Hunger in Richard Wright's Black Boy


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Hunger in Black Boy

 

      Have you ever experienced real hunger?  The kinds of hungers that

Richard experiences in Black Boy are not evident in the society where you

and I reside.  The present middle class citizens cannot really relate to

true physical hunger.  Hunger for most of us is when there is nothing that

we desire to eat around the house and therefore skip one meal.  This cannot

even compare to the days that Richard endures without food. Physical

hunger, however, is not the only hunger apparent in Richard's life.

Richard suffers from emotional and educational hungers as well.  He yearns

for such things as mere association with others and simple books to read.

Both of which are things that most people take for granted.  This

efficacious autobiography, Black Boy, by Richard Wright manifests what it

is like to desire such simple paraphernalia.

 

      From a very early age and for much of his life thereafter, Richard

experiences chronic physical hunger.  "Hunger stole upon me slowly that at

first I was not aware of what hunger really meant.  Hunger had always been

more or less at my elbow when I played, but now I began to wake up at night

to find hunger standing at my bedside, staring at me gauntly" (16).  Soon

after the disappearance of Richard's father, he begins to notice constant

starvation.  This often reappears in his ensuing life.  The type of hunger

that Richard describes is worse than one who has not experienced chronic

hunger can even imagine.  "Once again I knew hunger, biting hunger, hunger

that made my body aimlessly restless, hunger that kept me on edge, that

made my temper flare, that made my temper flare, hunger that made hate

leap out of my heart like the dart of a serpent's tongue, hunger that

created in me odd cravings" (119).  Because hunger has always been a part

of  Richard's lifestyle, he cannot even imagine eating meat every day.

This simple privilege would be a miracle to him, yet to most it is nothing.

These weakening and piercing hungers are frequently evident where poverty

dwells in the Jim Crow South.

 

      Furthermore, emotional hunger also represses much of Richard's life.

 Richard desires attention from people.  However, since he does not

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receive much of this at home, he does not really know how to associate

with others. This provokes a problem when he leaves home because he

cannot understand the friendliness of people around him.  "Nevertheless, I

was so starved for association with people that I allowed myself to be

seduced by it all, and for a few months I lived the life of an optimist"

(178).  Richard's home was mostly a hostile environment, therefore, in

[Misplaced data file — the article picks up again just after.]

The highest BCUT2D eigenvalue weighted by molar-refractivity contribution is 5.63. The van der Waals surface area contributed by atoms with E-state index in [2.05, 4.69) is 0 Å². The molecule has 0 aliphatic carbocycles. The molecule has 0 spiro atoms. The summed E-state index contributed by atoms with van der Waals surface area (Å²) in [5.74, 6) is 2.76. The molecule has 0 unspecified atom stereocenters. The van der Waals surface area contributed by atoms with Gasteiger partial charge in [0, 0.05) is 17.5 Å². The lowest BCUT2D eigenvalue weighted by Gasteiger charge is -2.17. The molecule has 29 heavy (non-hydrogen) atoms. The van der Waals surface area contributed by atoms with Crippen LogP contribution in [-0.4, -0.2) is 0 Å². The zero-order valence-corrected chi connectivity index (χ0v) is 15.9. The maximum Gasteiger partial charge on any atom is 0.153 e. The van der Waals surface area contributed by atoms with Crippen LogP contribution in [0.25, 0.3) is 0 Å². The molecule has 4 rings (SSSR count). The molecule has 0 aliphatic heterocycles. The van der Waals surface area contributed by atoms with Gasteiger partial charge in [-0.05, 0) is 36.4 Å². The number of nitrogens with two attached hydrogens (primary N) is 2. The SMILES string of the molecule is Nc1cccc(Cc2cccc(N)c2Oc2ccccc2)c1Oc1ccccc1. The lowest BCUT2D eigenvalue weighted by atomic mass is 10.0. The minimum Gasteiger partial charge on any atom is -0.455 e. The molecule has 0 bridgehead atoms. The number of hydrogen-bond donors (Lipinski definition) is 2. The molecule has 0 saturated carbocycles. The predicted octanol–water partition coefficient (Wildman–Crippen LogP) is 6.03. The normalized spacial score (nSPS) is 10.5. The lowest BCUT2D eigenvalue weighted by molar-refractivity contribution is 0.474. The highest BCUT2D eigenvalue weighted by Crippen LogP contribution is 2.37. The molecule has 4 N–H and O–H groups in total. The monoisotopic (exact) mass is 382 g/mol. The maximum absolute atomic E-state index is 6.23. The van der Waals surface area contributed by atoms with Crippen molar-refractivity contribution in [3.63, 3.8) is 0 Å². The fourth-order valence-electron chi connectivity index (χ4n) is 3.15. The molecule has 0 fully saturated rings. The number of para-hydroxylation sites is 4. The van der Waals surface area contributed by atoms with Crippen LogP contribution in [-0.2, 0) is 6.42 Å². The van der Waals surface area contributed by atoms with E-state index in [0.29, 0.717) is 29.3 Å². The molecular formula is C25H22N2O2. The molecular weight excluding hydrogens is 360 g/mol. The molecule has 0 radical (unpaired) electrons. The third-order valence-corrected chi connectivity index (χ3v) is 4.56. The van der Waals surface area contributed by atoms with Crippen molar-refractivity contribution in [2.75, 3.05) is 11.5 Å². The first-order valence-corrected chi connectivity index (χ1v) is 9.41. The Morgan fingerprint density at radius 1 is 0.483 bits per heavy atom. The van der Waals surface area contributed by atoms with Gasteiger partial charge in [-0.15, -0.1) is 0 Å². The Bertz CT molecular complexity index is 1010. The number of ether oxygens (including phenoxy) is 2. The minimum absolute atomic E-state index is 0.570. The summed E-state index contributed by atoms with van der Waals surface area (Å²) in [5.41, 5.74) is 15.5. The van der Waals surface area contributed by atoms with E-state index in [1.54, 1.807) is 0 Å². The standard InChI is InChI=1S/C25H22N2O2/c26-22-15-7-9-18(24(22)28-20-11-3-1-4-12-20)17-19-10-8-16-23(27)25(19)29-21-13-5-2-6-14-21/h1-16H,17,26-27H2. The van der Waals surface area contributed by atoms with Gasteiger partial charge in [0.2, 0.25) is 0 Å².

addition to craving food he also yearns for love.  Another thing that

contributes to Richard's emotional hunger the subject of blacks and whites.

 "I wanted to understand these two sets of people who lived side by side

and never touched, it seemed, except in violence" (54).  He viewed this

culture of justifiable torment as senseless, but dared not go against it.

Richard accepted this segregation, but never let the whites go too far in

the way they treated him.  Richard desired to be able to speak his mind

and not be tormented by the whites.  It was harder for him than others to

succumb to these ways, which is why he moved to the North.  Oftentimes this

emotional state leads to loneliness and overwhelming grief.

 

      Although all these hungers are very significant, the hunger for

education is the one that Richard has the hardest time enduring.  Richard

is a very bright boy, yet nobody encourages him to learn because Negro

children of the Jim Crow South just did not grow up to be successful.  In

fact, many blacks settled for ignorance and illiteracy.  However, Richard

takes full advantage of the few opportunities he does encounter to learn

and read.  "I hungered for the sharp, frightening, breathtaking, almost

painful excitement that the story had given me, and I vowed that as soon

as I was old enough I would buy all the novels there were and read them to

feed that thirst for violence that was in me, for intrigue, for plotting,

for secrecy, for bloody murders" (46).  Richard passionately craves

reading, but his grandmother views these stories as devilish and forbids

him to read such things.  Granny is very oppressive and the cause of much

his educational hunger.  Moreover, many times Richard is unable to go to

school because they did not have enough money, not only for books, but

also for clothing to make him look "presentable."  A greater part of his

education is not by way of formal schooling but learning through

experience.  Richard is a very curious boy and wants to learn as much as

possible.  Repeatedly, Richard asks too many questions of people around him,

inducing them to become annoyed.  He gets very excited when he learns new

things.  "...I had learned to count to a hundred and I was overjoyed....

I would read the newspapers with my mother guiding me and spelling out the

words.  I soon became a nuisance by asking far too many questions of

everybody" (26).  As someone stranded in a hot desert without water,

Richard's thirst for learning is never fully quenched.

 

      Whether it be physical, emotional, or educational hunger that

Richard suffers through, all affect him significantly.  However, this

strong and determined character of Richard Wright's Black Boy, succeeds

even with these famines.  Now, as an adult living in the North, he has

surmounted these obstacles and consequently is stronger than most people.

The main reason he does survive is due to the great endurance he possesses.

 Today, few people in our society would be able to survive through such

hungers.


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